Euro 2012: Czech Republic vs Poland – 5 talking points

Czech Republic 1-0 Poland

  With flashes of lightning and crashes of thunder consuming Wroclaw’s Municipal stadium, the stage seemed befitting of the Polish warriors set to take the next step on their path to the Godlike status achieved by Polish teams of yesteryear. In the opening minutes of the game, like the unrelenting rain from the skies above, chances poured down upon the Czech goal. The Poles’ destiny, very much in their own hands, was within touching distance, but in a heart wrenching turn of events it was ripped from their clasp. The Czechs, overcoming early nerves, made Poland pay for their profligacy, knocking out the co-hosts with a 1-0 win. Here’s a look at some of the major talking points from the game. 1.       Poles spurn early opportunities The Czech Republic were only back in contention to progress courtesy of their win against Greece, one of the notable features of that game was the nervous manner in which the Czechs closed it out. I noted then that were they to play similarly against stronger opposition they’d most likely be punished. I was proved wrong. Throughout the first quarter of the game the Czechs seemed lost, unable to find rhythm and devoid of ideas. The Poles were happy to concede possession in the highest area of the pitch but as soon as the Czechs moved the ball out of defence they were greeted by a blizzard of white, quickly dispossessed and on the back foot once more. In the opening 22 minutes of the game Poland were able to make 8 attempts on goal but with a solitary attempt finding the target, an element of doubt started to creep in, an element they couldn’t shake.

2.       Home disadvantage?

As the half progressed, the Poles’ chances began to dry up and frustration set in. Whilst a home crowd can help lift spirits – Ukraine’s coming from behind to beat Sweden being a prime example, the weight of expectation can often be a burden for hosts.  To compare the game to the Brazilians’ back in 1950 would seem foolish – pre-tournament figures suggested just 3% of Poles believed their team could go all the way, but the level of discontent was increasingly audible as the crowd’s whistles drowned out the thunder. Their expectations may have been lower but they certainly existed. Following the same pattern as their opening game against Greece, with pressure mounting Poland’s fluency disappeared, they were unable to recapture that fluency against Greece and coming back out for the second half they also failed to do so against the Czechs.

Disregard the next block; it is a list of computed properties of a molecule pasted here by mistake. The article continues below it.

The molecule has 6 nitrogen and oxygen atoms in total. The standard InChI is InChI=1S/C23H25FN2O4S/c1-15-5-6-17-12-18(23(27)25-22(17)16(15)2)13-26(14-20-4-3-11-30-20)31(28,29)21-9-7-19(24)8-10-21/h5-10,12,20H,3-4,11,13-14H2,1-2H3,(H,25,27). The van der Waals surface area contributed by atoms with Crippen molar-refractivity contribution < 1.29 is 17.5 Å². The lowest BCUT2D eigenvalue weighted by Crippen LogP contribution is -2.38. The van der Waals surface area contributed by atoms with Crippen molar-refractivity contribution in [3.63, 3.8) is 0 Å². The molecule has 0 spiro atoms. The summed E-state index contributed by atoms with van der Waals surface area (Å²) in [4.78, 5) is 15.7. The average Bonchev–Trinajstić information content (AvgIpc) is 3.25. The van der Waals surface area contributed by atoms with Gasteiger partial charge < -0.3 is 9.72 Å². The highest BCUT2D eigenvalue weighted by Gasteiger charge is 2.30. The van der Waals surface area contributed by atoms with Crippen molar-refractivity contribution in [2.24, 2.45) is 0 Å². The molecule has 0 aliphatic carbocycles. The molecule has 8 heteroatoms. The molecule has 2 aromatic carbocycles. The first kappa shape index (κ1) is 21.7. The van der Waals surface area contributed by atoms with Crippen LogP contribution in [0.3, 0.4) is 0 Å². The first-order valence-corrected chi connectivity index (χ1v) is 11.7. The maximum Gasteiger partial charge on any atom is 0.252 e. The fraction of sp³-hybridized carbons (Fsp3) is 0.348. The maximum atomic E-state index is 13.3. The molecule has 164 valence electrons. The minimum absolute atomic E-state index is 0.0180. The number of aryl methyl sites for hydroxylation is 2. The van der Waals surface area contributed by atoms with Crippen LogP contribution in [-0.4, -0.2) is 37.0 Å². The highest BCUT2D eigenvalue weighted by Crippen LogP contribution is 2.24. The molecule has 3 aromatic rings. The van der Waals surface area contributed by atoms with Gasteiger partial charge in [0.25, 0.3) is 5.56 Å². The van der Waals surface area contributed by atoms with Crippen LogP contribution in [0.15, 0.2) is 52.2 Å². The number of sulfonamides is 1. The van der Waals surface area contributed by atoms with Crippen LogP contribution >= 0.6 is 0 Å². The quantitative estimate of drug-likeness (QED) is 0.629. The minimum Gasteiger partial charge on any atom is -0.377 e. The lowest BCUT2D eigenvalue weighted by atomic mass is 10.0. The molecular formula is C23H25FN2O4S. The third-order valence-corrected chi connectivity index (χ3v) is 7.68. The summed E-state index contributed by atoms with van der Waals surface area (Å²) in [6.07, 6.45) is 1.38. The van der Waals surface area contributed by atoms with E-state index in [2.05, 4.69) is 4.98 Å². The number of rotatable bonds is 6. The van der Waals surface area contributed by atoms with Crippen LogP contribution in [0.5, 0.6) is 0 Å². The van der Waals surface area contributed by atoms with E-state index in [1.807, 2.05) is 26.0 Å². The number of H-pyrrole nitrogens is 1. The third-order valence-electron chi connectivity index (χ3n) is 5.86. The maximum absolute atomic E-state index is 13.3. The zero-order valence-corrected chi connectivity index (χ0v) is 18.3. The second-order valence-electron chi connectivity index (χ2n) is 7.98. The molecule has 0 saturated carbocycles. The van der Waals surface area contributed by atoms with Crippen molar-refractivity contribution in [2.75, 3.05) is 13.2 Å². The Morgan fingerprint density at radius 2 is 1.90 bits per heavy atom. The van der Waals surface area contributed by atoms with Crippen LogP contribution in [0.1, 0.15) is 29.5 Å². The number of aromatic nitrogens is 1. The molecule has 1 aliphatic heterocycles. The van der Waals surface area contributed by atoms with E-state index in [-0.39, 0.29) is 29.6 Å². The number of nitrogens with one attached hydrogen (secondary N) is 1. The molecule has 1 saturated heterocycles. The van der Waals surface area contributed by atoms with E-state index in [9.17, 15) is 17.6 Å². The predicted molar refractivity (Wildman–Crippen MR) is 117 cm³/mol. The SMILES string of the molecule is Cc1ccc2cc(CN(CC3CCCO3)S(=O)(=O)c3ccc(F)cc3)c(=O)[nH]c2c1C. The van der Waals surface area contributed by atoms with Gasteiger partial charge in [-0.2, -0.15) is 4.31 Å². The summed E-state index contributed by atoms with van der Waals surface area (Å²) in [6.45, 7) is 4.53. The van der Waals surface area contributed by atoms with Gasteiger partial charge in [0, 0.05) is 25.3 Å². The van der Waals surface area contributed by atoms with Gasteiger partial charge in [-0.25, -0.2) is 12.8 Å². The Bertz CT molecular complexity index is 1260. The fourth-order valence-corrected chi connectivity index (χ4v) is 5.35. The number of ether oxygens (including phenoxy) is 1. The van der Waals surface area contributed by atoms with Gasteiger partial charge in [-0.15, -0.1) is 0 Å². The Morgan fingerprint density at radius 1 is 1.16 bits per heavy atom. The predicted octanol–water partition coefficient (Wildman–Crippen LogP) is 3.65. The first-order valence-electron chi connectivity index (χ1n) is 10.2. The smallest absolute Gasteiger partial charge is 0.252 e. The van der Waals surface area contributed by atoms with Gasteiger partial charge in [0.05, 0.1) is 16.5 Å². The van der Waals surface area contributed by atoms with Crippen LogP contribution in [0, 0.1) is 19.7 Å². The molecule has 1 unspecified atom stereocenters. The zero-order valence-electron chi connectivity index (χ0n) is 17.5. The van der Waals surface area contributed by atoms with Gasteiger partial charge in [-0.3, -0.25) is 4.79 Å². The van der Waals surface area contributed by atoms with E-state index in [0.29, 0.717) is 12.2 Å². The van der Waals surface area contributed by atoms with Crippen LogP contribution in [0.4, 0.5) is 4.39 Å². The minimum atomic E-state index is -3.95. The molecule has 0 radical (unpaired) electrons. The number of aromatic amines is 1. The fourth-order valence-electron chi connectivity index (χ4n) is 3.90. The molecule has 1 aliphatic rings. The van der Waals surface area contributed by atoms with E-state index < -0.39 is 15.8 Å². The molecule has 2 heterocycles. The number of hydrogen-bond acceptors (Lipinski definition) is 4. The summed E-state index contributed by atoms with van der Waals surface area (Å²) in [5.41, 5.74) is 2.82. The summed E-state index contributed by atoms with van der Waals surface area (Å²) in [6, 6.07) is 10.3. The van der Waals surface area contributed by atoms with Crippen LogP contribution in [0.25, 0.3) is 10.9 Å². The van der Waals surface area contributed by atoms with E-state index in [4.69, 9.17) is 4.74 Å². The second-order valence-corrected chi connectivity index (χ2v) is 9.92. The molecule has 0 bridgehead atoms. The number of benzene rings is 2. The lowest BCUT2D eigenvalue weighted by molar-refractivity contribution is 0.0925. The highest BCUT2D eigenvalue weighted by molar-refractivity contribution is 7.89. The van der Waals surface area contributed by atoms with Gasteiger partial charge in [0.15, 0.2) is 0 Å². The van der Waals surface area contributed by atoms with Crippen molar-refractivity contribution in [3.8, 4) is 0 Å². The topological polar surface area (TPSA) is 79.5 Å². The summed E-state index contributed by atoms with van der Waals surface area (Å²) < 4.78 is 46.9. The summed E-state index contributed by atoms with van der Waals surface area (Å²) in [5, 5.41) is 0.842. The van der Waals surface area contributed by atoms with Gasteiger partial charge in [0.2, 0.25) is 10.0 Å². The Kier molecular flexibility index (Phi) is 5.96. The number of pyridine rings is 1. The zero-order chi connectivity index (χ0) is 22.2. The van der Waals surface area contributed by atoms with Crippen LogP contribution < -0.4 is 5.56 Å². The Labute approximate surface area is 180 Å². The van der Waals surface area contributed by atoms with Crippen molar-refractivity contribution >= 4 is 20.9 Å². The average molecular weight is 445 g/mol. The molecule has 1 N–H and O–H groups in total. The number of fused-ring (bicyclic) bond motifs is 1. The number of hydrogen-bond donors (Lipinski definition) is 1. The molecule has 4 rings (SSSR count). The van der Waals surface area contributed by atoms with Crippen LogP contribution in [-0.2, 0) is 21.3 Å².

3.       Jiracek impresses

Petr Jiracek’s bursting run and early goal was instrumental in the Czech Republic’s win over Greece, once again he was a key figure in turning the game around and delivering the killer blow. When the Czechs were struggling to hold onto the ball past the half way line, it was he who began dropping deeper, collecting the ball and using his ability running with it to help maintain possession in Poland’s half. His early exchanges with Gebre Selassie didn’t threaten the Polish goal but nor did they appear to intend to. Instead, they were an important factor in frustrating the Poles, disrupting their approach and allowing the Czechs to settle into the game. Jiracek’s goal, a well taken finish after a fantastic break by the once again authoritative Hubschman, turned out to be the only one of the game, with it the Czechs topped group A, without it they’d be out. There were several key figures in their progression but perhaps none more so than Jiracek.

Petr Jiracek

4.       Reality Czech

Whilst making it out of the group has seen the Czechs exceed most people’s expectations, this is a competitive tournament that they’re trying to win and there’s still little to suggest they will. They may have benefited from a favourable group draw, but being in the same half as the group of death means their quarter final opponents will likely be a strong outfit. Another issue is one that was extensively covered in the build-up to this game – the absence of Rosicky. After a shaky start, the deputising Kolar settled into the role, but he can’t offer the same quality as Rosicky and if the Czechs are to fall behind and face a stern defence, this issue may come to the fore. A final fear the Czech Republic will take into the knockout stages is their reaction to taking a lead – this game showed that their shaky second half against Greece wasn’t a one off; once they took the lead, they were immediately on the back foot and came close to conceding on a couple of occasions.

5.       Smuda steps down

In the aftermath of the defeat, Polish manager Franciszek Smuda confirmed that he will be stepping down as manager as the end of the Euros coincides with the end of his contract. Speaking after the game, he said, ‘For these two and a half years, we have created a team we can count on in the future. They were not perfect, they were not as good as we imagined, but this is football.’ The co-hosts may have hoped for more but as Smuda reflected, the foundations are in place and the talent exists for the Poles to push on in the coming years.

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About Joe Kennedy (8 Articles)
Student of the beautiful game

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